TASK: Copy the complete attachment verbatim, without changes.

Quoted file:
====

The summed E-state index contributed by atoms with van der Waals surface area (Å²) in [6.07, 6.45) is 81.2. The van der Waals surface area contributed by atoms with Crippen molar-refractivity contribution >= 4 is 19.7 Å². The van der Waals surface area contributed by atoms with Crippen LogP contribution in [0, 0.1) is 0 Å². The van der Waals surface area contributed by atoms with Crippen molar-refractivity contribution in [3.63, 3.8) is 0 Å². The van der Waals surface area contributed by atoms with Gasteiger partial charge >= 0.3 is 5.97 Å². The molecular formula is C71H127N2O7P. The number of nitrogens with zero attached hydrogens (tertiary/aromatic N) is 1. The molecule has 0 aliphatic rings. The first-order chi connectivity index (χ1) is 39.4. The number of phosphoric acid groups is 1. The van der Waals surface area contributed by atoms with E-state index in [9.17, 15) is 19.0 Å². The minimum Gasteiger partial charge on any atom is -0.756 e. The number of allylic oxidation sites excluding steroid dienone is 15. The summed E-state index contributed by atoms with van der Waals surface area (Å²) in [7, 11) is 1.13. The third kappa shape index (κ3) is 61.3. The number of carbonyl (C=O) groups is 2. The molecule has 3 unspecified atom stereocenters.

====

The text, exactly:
The summed E-state index contributed by atoms with van der Waals surface area (Å²) in [6.07, 6.45) is 81.2. The van der Waals surface area contributed by atoms with Crippen molar-refractivity contribution >= 4 is 19.7 Å². The van der Waals surface area contributed by atoms with Crippen LogP contribution in [0, 0.1) is 0 Å². The van der Waals surface area contributed by atoms with Crippen molar-refractivity contribution in [3.63, 3.8) is 0 Å². The van der Waals surface area contributed by atoms with Gasteiger partial charge >= 0.3 is 5.97 Å². The molecular formula is C71H127N2O7P. The number of nitrogens with zero attached hydrogens (tertiary/aromatic N) is 1. The molecule has 0 aliphatic rings. The first-order chi connectivity index (χ1) is 39.4. The number of phosphoric acid groups is 1. The van der Waals surface area contributed by atoms with E-state index in [9.17, 15) is 19.0 Å². The minimum Gasteiger partial charge on any atom is -0.756 e. The number of allylic oxidation sites excluding steroid dienone is 15. The summed E-state index contributed by atoms with van der Waals surface area (Å²) in [7, 11) is 1.13. The third kappa shape index (κ3) is 61.3. The number of carbonyl (C=O) groups is 2. The molecule has 3 unspecified atom stereocenters.